The eagle-eyed will have spotted that he uses the term “the Ukraine” instead of just “Ukraine”. Like using the Russian form “Kiev” instead of “Kyiv”, it’s become a kind of virtue signal: a stunning and brave refusal to conform to totalitarian pro-Ukrainism that theoretically ought to “wind up all the right people”. But Gene Sharp it ain’t. The definite article in “the Ukraine” pre-dates the Soviet Union, but it’s been dropped in English and in Russian because it later came to imply ownership of Ukraine by Russia, as Ukraine was “the Ukrainian Soviet Socialist Republic” before it became independent in 1991. So Calvin is hardly sticking it to the man, by sticking with Soviet nomenclature. Like wearing a nose ring to assert one’s non-conformance to cultural norms, it’s rather bovine, but most Ukrainians would probably be too polite to comment. And anyway I’m hardly one to comment either, since I’m never going to call Paris “Paree”, even if (or especially if) they get invaded and we need to help them out again.
Calvin’s first claim, that Ukraine is more divisive than Brexit is, of course, not true. Brexit was (and remains) the most divisive political issue of my lifetime by far, with Thatcher coming second. As for it being more divisive than lockdowns and vaccine mandates, I rather doubt that – after all, how many pro-Putin rallies have there been? But since apparently only 3% of Britons want Russia to win (and even they aren’t sure they care), we’re really only talking about how the war should end – whether we should support Ukraine to fight on till the last Russian soldier leaves (53%), or whether both sides should be encouraged to compromise (23%). However, those options aren’t mutually exclusive, so it’s not clear the 23% don’t or wouldn’t support Ukraine fighting to free all of its territory from its genocidal neighbour, in the event negotiations were impossible (which, at the moment, they are).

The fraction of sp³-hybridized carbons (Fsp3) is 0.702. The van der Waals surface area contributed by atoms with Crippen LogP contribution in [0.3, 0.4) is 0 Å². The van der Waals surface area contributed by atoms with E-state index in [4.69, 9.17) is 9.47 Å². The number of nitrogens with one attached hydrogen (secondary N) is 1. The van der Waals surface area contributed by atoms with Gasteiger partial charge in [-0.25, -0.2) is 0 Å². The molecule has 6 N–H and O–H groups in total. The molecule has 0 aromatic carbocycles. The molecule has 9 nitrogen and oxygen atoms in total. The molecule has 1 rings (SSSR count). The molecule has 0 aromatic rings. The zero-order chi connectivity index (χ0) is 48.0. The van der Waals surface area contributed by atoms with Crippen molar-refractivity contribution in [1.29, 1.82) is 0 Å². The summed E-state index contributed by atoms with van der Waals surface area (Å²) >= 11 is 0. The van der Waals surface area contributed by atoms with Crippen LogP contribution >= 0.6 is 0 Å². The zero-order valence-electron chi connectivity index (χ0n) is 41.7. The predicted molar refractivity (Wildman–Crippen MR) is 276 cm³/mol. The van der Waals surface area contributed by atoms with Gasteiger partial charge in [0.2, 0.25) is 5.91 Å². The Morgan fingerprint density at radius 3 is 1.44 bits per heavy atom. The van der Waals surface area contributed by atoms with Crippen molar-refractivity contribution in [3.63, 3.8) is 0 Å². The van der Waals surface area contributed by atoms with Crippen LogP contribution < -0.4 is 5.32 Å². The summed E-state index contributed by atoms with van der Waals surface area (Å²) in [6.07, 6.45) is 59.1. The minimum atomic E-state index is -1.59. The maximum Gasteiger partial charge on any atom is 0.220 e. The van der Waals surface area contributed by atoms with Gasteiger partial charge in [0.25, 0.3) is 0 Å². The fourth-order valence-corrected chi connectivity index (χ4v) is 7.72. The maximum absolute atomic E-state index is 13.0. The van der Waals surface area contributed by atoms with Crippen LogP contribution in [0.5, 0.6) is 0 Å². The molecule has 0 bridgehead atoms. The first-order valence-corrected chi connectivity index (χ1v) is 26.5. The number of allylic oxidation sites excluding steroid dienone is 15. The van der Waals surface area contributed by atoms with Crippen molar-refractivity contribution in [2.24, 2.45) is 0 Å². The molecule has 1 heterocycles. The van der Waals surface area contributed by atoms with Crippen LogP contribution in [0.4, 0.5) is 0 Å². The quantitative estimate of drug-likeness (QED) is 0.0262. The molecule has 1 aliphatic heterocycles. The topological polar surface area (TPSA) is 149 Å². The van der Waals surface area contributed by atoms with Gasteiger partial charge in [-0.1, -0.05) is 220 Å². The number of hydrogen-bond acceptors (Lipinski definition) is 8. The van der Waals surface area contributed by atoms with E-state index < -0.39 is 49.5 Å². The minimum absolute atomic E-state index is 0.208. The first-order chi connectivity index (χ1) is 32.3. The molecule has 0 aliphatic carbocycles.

Calvin goes on to accuse (I assume) pro-Ukraine hawks like me of “falling for the approved narrative”, despite having been “awake to media manipulation” in the past. I haven’t heard any of Calvin’s non-TV sermons, but if he’s willing to insult his
congregation’s audience’s intelligence like that, then I’m guessing they’re often quite doomy, brimstone-laden affairs, with a lot of emphasis on sin and the wiles of the devil. It doesn’t seem to occur to Calvin that if a lot of Brexiteering, lockdown-sceptical, free-thinking people like me think differently to him about Ukraine, then maybe we might just have a point – especially when those who know Russia best, like Konstantin Kisin, are pretty adamant about it.